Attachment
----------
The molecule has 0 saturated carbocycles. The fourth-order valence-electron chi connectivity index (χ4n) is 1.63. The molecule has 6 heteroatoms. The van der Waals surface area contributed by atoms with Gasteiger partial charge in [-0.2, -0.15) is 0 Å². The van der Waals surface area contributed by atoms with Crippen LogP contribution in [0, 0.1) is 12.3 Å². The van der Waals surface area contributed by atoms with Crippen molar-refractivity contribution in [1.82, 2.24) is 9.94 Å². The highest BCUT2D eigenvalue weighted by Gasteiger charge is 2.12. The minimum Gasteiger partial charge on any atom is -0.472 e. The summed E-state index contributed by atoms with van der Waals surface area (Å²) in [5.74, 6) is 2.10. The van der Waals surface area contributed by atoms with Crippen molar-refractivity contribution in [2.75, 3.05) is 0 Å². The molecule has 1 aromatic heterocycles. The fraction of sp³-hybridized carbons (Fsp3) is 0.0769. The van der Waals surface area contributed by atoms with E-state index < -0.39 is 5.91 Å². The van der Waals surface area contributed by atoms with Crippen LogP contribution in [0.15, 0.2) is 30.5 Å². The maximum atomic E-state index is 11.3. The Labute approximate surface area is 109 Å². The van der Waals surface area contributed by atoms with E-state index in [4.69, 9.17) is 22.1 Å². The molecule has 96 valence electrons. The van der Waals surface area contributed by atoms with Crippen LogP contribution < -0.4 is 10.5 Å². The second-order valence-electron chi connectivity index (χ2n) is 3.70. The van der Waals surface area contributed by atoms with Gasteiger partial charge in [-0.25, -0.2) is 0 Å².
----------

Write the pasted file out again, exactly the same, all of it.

The molecule has 0 saturated carbocycles. The fourth-order valence-electron chi connectivity index (χ4n) is 1.63. The molecule has 6 heteroatoms. The van der Waals surface area contributed by atoms with Gasteiger partial charge in [-0.2, -0.15) is 0 Å². The van der Waals surface area contributed by atoms with Crippen LogP contribution in [0, 0.1) is 12.3 Å². The van der Waals surface area contributed by atoms with Crippen molar-refractivity contribution in [1.82, 2.24) is 9.94 Å². The highest BCUT2D eigenvalue weighted by Gasteiger charge is 2.12. The minimum Gasteiger partial charge on any atom is -0.472 e. The summed E-state index contributed by atoms with van der Waals surface area (Å²) in [5.74, 6) is 2.10. The van der Waals surface area contributed by atoms with Crippen molar-refractivity contribution in [2.75, 3.05) is 0 Å². The molecule has 1 aromatic heterocycles. The fraction of sp³-hybridized carbons (Fsp3) is 0.0769. The van der Waals surface area contributed by atoms with E-state index < -0.39 is 5.91 Å². The van der Waals surface area contributed by atoms with Crippen LogP contribution in [0.15, 0.2) is 30.5 Å². The maximum atomic E-state index is 11.3. The Labute approximate surface area is 109 Å². The van der Waals surface area contributed by atoms with E-state index in [4.69, 9.17) is 22.1 Å². The molecule has 96 valence electrons. The van der Waals surface area contributed by atoms with Crippen LogP contribution < -0.4 is 10.5 Å². The second-order valence-electron chi connectivity index (χ2n) is 3.70. The van der Waals surface area contributed by atoms with Gasteiger partial charge in [-0.25, -0.2) is 0 Å².